The phase identification of materials was performed by X-ray powder diffraction (Rigaku Dmax-33, Tokyo, Japan). The morphology and microstructure were examined by high-resolution transmission electron microscopy (HR-TEM; Hitachi HF-2000, Tokyo, Japan). The absorption and reflectance spectra were measured at room temperature using a Hitachi U-4100 UV–Vis-NIR spectrophotometer. The current density-voltage measurements (Keithley 2410 SourceMeter, Cleveland, OH, USA) were obtained by using a solar simulator (Teltec, Mainhardt, Germany) with an AM 1.5 filter under an irradiation intensity of 100 mW cm-2.

Results and discussion

XRD patterns of various In2S3 films with thicknesses of 50 to 300 nm are shown in Figure 1. The In2S3 films were formed directly from the amorphous precursors by using chemical bath deposition method. All of the peaks for various thicknesses were identified to be the tetragonal β-In2S3 phase (JCPDS card no. 25-0390) [17]. It can be seen that the crystallinity of In2S3 increases as the thickness of In2S3 film increases. The peaks of (206), (0012), and (2212) was observably seen while the thickness of In2S3 film was increased up to 300 nm. In this experiment, In3+ ions could form a variety of complexes in a solution. As InCl3 is dissolved in water, it is hydrolyzed and finally form In(OH)3. The possible chemical reactions for the synthesis of In2S3 nanocrystals can be expressed as following [18]:
In H 2 O 6 3 + In H 2 O 5 OH 2 + + H + In OH 3 + 3 H +
CH 3 CSNH 2 + H + + 2 H 2 O H 2 S + CH 3 COOH + NH 4 +
H 2 S HS - + H + , HS - S 2 - + H +
2 In 3 + + 3 S 2 - In 2 S 3 .
Figure 1

XRD spectra of various thicknesses of In 2 S 3 film synthesized using chemical bath deposition method at 80°C.

During the reaction processes, sulfide ions were slowly released from CH3CSNH2 and reacted with indium ions. Consequently, the In2S3 nanoflakes were formed via an in situ chemical reaction manner. Equation (4) indicates that In2S3 is produced by the reaction of S2- and In3+.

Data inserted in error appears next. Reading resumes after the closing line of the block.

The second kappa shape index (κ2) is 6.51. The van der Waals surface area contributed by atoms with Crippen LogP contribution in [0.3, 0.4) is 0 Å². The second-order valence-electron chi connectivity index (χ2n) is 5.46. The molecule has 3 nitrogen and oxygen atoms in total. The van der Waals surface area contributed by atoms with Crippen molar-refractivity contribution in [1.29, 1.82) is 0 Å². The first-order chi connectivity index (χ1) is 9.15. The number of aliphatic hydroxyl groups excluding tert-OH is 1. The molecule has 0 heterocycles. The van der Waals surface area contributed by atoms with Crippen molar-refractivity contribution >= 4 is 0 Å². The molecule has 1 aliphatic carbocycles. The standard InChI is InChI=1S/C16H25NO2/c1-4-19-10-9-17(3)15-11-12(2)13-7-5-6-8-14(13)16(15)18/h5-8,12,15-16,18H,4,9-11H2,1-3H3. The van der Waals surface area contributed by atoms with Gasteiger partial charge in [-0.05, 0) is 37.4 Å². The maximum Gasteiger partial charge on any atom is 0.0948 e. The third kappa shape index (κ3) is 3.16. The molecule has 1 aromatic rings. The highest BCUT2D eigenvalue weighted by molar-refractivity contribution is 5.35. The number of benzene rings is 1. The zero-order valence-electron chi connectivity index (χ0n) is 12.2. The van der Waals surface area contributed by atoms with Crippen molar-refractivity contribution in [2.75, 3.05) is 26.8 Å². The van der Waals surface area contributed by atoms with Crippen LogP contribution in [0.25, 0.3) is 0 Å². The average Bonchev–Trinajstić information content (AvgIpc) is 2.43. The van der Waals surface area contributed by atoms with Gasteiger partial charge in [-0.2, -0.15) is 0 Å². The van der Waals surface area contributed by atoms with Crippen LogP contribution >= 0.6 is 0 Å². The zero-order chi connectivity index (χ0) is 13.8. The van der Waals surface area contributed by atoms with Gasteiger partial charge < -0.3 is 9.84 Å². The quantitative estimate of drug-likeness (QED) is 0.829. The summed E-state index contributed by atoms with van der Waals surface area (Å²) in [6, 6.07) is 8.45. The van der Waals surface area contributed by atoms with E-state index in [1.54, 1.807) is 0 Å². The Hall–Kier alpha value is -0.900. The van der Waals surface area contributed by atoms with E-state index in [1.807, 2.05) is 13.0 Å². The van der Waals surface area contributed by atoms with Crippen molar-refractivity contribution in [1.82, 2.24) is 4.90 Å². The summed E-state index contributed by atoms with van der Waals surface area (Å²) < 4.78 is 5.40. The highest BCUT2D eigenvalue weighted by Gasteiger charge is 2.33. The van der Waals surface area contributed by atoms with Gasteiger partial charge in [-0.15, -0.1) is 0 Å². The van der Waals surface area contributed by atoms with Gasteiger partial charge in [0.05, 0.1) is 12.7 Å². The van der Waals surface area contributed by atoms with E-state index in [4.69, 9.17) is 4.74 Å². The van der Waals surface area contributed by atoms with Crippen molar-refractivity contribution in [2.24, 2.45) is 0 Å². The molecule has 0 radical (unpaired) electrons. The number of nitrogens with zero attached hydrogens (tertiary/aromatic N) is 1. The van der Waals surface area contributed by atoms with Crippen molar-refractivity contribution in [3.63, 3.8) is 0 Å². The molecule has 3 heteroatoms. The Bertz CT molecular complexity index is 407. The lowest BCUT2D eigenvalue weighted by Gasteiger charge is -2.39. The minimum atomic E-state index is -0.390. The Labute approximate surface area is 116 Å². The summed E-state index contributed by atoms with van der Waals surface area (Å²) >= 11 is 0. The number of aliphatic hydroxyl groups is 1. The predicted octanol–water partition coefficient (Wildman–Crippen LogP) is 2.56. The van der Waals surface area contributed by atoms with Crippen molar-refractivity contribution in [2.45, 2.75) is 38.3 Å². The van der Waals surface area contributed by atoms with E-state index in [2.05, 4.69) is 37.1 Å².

TEM analysis provides further insight into the structural properties of as-synthesized nanoflakes In2S3. Figure 2a shows the low-magnification TEM image, and the nanoflakes can be clearly observed. The crystalline In2S3 nanoflakes are identified by electron diffraction (ED) pattern in the inset of Figure 2a, which exhibits diffusing rings, indicating that the In2S3 hollow spheres are constructed of polycrystalline In2S3 nanoflakes. The concentric rings can be assigned to diffractions from (101), (103), and (116) planes of tetragonal In2S3, which coincides with the XRD pattern. It is possible that the assembled effect arising from the nanocrystals results in the decrease of surface energy. A representative HRTEM image for such a tetragonal In2S3 nanostructure is shown in Figure 2b. It was found the interplanar distance of the crystal fringe is 3.3 Å, corresponding to the spacing of the (109) plane of tetragonal In2S3[19].
Figure 2

TEM and HRTEM images of the In 2 S 3 nanoflakes. (a) TEM image of as-synthesized In2S3 nanoflakes and the electron diffraction pattern, (b) high-resolution TEM image of the nanocrystal.

Figure 3a,b shows the side-view and top-view SEM images of the textured p-Si substrate by using wet etching process. The uniform pyramids had been made on the surface of the p-Si, which was defined as the anti-reflective structures for incident sunlight. The various thicknesses of In2S3 films were grown on the surface of the textured p-Si substrate; the thicknesses of the In2S3 films were about 50, 100, and 300 nm, respectively, as shown in Figure 3c,d,e. The images of the In2S3/textured p-Si substrate exhibit a rough surface. The EDS line profiles indicate that the film consists of indium and sulfur. The atomic concentrations of In = 56.6% and S = 43.4% are calculated from the EDS spectrum, as shown in Figure 3f. The In2S3 films were grown not only in the lateral direction, but also randomly in the vertical direction. In the inset of Figure 3f, we can see that the surface of the In2S3 film is with a cross-linked network structure.
Figure 3

SEM images of the p-Si substrate and an EDX analysis of the In 2 S 3 film. (a) Side-view and (b) top-view SEM images of the textured p-Si substrate, and (c) 50-nm, (d) 100-nm, and (e) 300-nm thick In2S3 films onto the textured p-Si. (f) EDX analysis of the In2S3 film, and the inset is a high-magnitude SEM image.

We have measured the UV–Vis absorption spectra of the various thicknesses of the In2S3 film and estimated the bandgap energy from the absorption onset of data curves in Figure 4a. For a direct bandgap semiconductor, the absorbance in the vicinity of the onset due to the electron transition is given by
α = C - E g 1 / 2 ,
where α is the absorption coefficient, C is the constant, is the photon energy, and Eg is the bandgap energy. The inset of Figure 4a reveals the relationship of (αhν)2 and gives a bandgap energy of 2.5 eV by the extrapolation of the linear region. The result was similar to previous report that 120- and 68-nm thicknesses of thermal-evaporated tetragonal In2S3 are with the bandgap of 2.54 and 2.52 eV, respectively [20].